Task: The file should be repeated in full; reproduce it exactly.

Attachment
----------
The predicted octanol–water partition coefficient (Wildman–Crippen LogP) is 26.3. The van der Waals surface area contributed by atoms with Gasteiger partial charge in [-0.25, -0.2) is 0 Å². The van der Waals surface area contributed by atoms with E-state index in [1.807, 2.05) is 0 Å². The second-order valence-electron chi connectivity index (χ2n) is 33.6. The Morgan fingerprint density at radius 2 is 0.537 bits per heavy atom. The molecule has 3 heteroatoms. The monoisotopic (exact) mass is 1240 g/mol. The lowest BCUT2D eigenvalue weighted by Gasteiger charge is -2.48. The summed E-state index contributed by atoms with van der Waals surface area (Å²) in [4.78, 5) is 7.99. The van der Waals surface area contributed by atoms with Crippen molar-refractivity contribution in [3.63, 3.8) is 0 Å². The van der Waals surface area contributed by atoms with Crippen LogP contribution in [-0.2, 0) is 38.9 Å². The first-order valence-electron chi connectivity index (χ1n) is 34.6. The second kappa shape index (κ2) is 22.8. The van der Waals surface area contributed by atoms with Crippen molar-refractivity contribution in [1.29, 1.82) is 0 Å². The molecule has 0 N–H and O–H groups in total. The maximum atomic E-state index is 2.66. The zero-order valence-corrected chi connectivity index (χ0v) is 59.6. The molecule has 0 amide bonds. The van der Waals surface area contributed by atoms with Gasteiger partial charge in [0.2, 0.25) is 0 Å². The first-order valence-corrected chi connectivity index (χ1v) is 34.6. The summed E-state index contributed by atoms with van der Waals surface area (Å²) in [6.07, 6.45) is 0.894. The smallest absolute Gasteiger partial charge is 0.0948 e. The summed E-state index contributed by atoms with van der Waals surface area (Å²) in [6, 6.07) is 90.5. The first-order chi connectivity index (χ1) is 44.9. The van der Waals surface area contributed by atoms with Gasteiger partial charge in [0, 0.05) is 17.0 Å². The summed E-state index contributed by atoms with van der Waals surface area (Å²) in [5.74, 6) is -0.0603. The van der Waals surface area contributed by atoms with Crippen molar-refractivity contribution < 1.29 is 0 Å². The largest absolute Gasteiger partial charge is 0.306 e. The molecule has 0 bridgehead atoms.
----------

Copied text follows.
The predicted octanol–water partition coefficient (Wildman–Crippen LogP) is 26.3. The van der Waals surface area contributed by atoms with Gasteiger partial charge in [-0.25, -0.2) is 0 Å². The van der Waals surface area contributed by atoms with E-state index in [1.807, 2.05) is 0 Å². The second-order valence-electron chi connectivity index (χ2n) is 33.6. The Morgan fingerprint density at radius 2 is 0.537 bits per heavy atom. The molecule has 3 heteroatoms. The monoisotopic (exact) mass is 1240 g/mol. The lowest BCUT2D eigenvalue weighted by Gasteiger charge is -2.48. The summed E-state index contributed by atoms with van der Waals surface area (Å²) in [4.78, 5) is 7.99. The van der Waals surface area contributed by atoms with Crippen molar-refractivity contribution in [3.63, 3.8) is 0 Å². The van der Waals surface area contributed by atoms with Crippen LogP contribution in [-0.2, 0) is 38.9 Å². The first-order valence-electron chi connectivity index (χ1n) is 34.6. The second kappa shape index (κ2) is 22.8. The van der Waals surface area contributed by atoms with Crippen molar-refractivity contribution in [1.29, 1.82) is 0 Å². The molecule has 0 N–H and O–H groups in total. The maximum atomic E-state index is 2.66. The zero-order valence-corrected chi connectivity index (χ0v) is 59.6. The molecule has 0 amide bonds. The van der Waals surface area contributed by atoms with Gasteiger partial charge in [0.2, 0.25) is 0 Å². The first-order valence-corrected chi connectivity index (χ1v) is 34.6. The summed E-state index contributed by atoms with van der Waals surface area (Å²) in [6.07, 6.45) is 0.894. The smallest absolute Gasteiger partial charge is 0.0948 e. The summed E-state index contributed by atoms with van der Waals surface area (Å²) in [6, 6.07) is 90.5. The first-order chi connectivity index (χ1) is 44.9. The van der Waals surface area contributed by atoms with Gasteiger partial charge in [0, 0.05) is 17.0 Å². The summed E-state index contributed by atoms with van der Waals surface area (Å²) in [5.74, 6) is -0.0603. The van der Waals surface area contributed by atoms with Crippen molar-refractivity contribution < 1.29 is 0 Å². The largest absolute Gasteiger partial charge is 0.306 e. The molecule has 0 bridgehead atoms.